Some of Britain’s most eminent scientists are engaged in an economic war against the poor
By George Monbiot. Published in the Guardian 25th February 1999.
When nineteen eminent Fellows of the Royal Society publish a joint statement, the world, quite rightly, takes note. We need, the biologists told us in a letter to The Telegraph this week, “to distinguish good science from bad science” and “bring good science into the centre of decision-making.” To which we all reply, quite so. But what, precisely, is good science?
What the professors meant, of course, is research subjected to the scrutiny of other scientists, or “peer review”. What they did not mean is science which improves the lot of humankind, rather than harming it. Indeed, according to Professor Lewis Wolpert, until recently chair of the Royal Society’s Committee on the Public Understanding of Science, science is “value free”: the pursuit of knowledge, whatever its nature, is neither moral nor immoral. This is precisely why we have learnt to mistrust it.
The physics labs in which some of the best scientific brains in Britain design grenades which maim without killing, or bombs which destroy people but not the infrastructure, practice “good” science, subjected to peer review. They are also saturated with values. They place a higher value on their research grants than on the lives with which they toy. Precisely the same approach appears to govern many of the nation’s biology labs.
For the war now being waged across the planet is an economic one, as big corporations attempt to seize the resources upon which some of the poorest people on earth depend. And many of the best biologists in Britain are fighting on the wrong side.
In an article in the Guardian last week, another eminent Fellow of the Royal Society, Professor Christopher Leaver, argued that genetic engineering will save the world from starvation. His assessment would be hilarious, were we to forget how influential he is.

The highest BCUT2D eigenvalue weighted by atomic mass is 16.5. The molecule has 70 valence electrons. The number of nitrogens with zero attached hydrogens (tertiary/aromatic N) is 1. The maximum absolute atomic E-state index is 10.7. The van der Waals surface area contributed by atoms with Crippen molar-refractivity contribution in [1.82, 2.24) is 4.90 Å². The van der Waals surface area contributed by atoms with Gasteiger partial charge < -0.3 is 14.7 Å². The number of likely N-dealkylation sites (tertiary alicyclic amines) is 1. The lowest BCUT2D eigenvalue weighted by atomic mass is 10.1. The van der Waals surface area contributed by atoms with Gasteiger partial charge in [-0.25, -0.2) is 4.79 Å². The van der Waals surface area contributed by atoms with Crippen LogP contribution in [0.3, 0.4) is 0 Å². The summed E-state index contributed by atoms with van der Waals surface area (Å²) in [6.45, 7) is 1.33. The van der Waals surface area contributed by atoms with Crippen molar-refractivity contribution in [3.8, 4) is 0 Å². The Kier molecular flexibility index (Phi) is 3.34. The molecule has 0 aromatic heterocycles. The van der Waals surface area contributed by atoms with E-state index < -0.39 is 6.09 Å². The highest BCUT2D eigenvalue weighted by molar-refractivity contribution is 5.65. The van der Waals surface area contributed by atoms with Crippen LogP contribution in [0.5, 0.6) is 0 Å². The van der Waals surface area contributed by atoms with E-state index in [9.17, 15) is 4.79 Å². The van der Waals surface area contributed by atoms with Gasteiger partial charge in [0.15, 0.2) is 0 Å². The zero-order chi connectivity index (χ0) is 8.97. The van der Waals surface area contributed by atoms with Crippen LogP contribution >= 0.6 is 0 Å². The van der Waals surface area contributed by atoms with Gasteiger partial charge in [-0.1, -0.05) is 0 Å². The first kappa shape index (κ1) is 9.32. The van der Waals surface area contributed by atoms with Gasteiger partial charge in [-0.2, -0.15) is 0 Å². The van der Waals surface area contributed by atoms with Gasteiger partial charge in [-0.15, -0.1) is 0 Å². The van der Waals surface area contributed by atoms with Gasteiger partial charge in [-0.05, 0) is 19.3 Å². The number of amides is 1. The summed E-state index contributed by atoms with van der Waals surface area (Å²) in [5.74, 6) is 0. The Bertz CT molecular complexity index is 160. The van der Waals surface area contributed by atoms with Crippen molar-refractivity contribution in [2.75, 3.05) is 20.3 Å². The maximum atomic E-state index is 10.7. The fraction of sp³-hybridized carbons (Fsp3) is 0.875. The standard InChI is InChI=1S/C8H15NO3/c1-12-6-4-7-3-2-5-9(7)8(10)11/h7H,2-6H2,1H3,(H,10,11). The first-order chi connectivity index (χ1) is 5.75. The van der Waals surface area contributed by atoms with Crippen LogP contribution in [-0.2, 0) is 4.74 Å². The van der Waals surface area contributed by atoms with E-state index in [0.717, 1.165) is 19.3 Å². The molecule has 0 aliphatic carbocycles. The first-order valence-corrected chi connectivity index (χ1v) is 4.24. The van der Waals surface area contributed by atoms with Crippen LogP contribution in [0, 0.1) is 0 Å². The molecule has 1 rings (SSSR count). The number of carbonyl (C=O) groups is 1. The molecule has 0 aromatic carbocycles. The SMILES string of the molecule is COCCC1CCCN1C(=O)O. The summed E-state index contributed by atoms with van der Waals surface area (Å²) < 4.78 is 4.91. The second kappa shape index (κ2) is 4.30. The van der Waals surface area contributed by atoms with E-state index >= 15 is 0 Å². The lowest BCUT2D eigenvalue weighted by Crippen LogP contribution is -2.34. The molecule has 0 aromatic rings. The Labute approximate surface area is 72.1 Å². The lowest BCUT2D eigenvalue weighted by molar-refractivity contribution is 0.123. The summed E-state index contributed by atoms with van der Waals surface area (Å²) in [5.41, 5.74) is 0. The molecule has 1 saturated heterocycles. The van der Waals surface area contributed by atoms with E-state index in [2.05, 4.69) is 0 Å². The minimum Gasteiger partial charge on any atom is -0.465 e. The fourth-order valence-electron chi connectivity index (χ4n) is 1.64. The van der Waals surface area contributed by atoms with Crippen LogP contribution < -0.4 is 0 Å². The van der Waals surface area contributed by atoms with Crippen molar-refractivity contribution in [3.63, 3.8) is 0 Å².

The distinguished professor correctly identified the problem: that the world’s population is growing and the amount of land on which food can be produced is shrinking. He then went on to enthuse about the tremendous potential for genetic engineering: the new crops it is producing mean that farmland can now be used to grow soap, plastics and high-tech animal feed. These crops, presumably, for this is the point of the research, will have a higher market value than food crops grown for humans. Farmers, in other words, will be encouraged to stop contributing to the world’s diminishing supplies of food and start, instead, to produce industrial chemicals.
Professor Leaver argued that genetically modified crops would help developing nations. He went on to boast that, thanks to genetic engineering, rape, a crop most effectively grown on vast factory farms in the northern hemisphere, can now produce plenty of lauric acid. The new technology threatens to destroy the market for coconut oil that sustains millions of peasant farmers across South East Asia and the South Pacific.
It’s hardly surprising that scientists, even the most illustrious, can no longer distinguish good from bad. British students are forced to specialise earlier than those of most other countries. Post-graduates discover that research money flows more easily for narrow science with precise technological outcomes than for visionary science with no immediate application.
Our laboratories, as a result, are crammed with idiot savants, people with a profound understanding of their own subject, but who know nothing whatever about the political and economic realities which govern its deployment. Christopher Leaver’s primitive Modernism, his childish faith in technology’s ability to solve political and economic problems, are shared by some of the best researchers in Britain. Unable to see beyond the sub-microscopic, they have, unwittingly, become mercenaries in the corporate war against the poor.
If the world’s impending food crisis is to be solved, it will be done through a fairer distribution of food and the means to grow it, soil conservation strategies and a switch away from the consumption of vast quantities of meat and milk. Genetically engineered plants offer the world very little of benefit that conventional breeding has not already produced. But they offer the corporations control over what, indeed whether, we eat. The people who develop them have got the science right, and everything else wrong.